1. ## Finding the value of x through factoring/quadratic?

School hasn't been going for a while and I really need a refresher. Our teacher gave us problems to tinker around abit and see how they are solved for. I've only listed half of what the teacher gave us since I've already got about to solving the other half.
I'm going to head out today and try to solve some of these later, since right now I still need to read up again.

Can you guys give me tips on how each one goes? Not too cryptic cause I'm really dull.
1. sqrt(3) * cot x * sin x + 2cos2 x = 0

2. 3tan2 x + 4sec x = -4

3. 10sin x2 - 7sin x = 6

Thanks in advance for those who'll give some tips. I'll check in again once I've went through all of these and answer (whether right or wrong) all or most of these.

2. ## Re: Finding the value of x through factoring/quadratic?

Originally Posted by RandomInquirer
School hasn't been going for a while and I really need a refresher. Our teacher gave us problems to tinker around abit and see how they are solved for. I've only listed half of what the teacher gave us since I've already got about to solving the other half.
I'm going to head out today and try to solve some of these later, since right now I still need to read up again.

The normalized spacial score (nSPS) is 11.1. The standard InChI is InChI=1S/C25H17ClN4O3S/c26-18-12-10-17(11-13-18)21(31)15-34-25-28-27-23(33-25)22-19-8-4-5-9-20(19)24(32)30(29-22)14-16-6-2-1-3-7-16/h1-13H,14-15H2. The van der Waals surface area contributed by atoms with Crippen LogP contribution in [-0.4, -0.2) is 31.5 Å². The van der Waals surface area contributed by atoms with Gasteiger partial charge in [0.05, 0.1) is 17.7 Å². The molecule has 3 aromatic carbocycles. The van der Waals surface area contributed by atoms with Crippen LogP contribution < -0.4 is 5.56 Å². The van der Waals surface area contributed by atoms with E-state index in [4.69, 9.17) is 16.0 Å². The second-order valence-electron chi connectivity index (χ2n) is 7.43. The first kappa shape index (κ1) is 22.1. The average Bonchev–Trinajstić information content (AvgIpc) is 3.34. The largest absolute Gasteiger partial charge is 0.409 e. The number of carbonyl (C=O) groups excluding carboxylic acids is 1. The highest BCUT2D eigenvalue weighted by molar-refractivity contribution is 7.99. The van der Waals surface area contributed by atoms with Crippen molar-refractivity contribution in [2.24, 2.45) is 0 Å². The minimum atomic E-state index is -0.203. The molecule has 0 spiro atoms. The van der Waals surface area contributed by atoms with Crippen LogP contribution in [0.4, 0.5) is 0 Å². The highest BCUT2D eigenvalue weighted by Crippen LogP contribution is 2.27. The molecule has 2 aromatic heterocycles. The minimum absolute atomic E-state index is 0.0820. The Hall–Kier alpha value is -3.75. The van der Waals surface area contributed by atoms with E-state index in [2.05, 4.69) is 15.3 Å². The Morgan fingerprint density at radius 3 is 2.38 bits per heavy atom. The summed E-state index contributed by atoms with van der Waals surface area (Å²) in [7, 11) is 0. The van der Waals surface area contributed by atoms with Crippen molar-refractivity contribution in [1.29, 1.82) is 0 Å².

Can you guys give me tips on how each one goes? Not too cryptic cause I'm really dull.
1. sqrt(3) * cot x * sin x + 2cos2 x = 0

2. 3tan2 x + 4sec x = -4

3. 10sin x2 - 7sin x = 6
For 1) you need $\displaystyle \cot(x)=\frac{\cos(x)}{\sin(x)}$ so $\displaystyle \cot(x)\sin(x)=\cos(x)$ gives an equation
$\displaystyle \sqrt3 y+2y^2=0$ to solve where $\displaystyle y=\cos(x)$.

For 2) $\displaystyle \tan^2(x)=\sec^2(x)-1$.

For 3) I suspect it should be $\displaystyle sin^2(x)$ and not $\displaystyle \sin(x^2)$

4. ## Re: Finding the value of x through factoring/quadratic?

Thanks for your help guys. I tried solving them but here's what I've come up with and for the most part if you guys don't mind I'll need your help again.

1. $\displaystyle (\sqrt3)\cot(x)\sin(x)+2cos^2(x)=0$
$\displaystyle (\sqrt3)\frac{\cos(x)}{\sin(x)}\sin(x)+2cos^2(x)=0$
I honestly don't know how to obtain the following: $\displaystyle \cot(x)\sin(x)=\cos(x)$
Won't it just be $\displaystyle (\sqrt3)\frac{\cos(x)}{\sin^2(x)}+2cos^2(x)=0$?
So I decided to try this out but then I ended up stuck in a rut.
$\displaystyle (\sqrt3)\frac{\cos(x)}{\1-cos^2(x)}+\frac{\2cos^2(x)}{1}=0$

$\displaystyle (\sqrt3)\frac{\cos(x)+[(2\cos^2(x))(\1-cos^2(x))]}{\1-cos^2(x)}=0$

$\displaystyle (\sqrt3)\frac{\cos(x)+2\cos^2(x)-2\cos^4(x)}{\1-cos^2(x)}=0$

I just froze here. I really don't know what to do now and I'm not sure if it's right.

2. I end up with $\displaystyle 3\sec^2(x) + 4\sec(x) + 3 = 0$
a = 3; b = 4; c = 3
Using the quadratic equation, I ended up with...
$\displaystyle \frac{(-4)±\sqrt(4^2-4(3)(3))}{2(3)} = \frac{(-4)±\sqrt(-20 )}{6}$
After doing the rest of the equation, then converting it to $\displaystyle cos^-$ in order for me to use the calculator then radicalizing the equation, I get the following:
x+ = $\displaystyle cos^-(\frac{\sqrt-20}{-4})$ and x- = $\displaystyle cos^-(\frac{3\sqrt-20}{-8})$
It doesn't seem right because of the negative square root and then I'm on the same boat I'm in at the first number.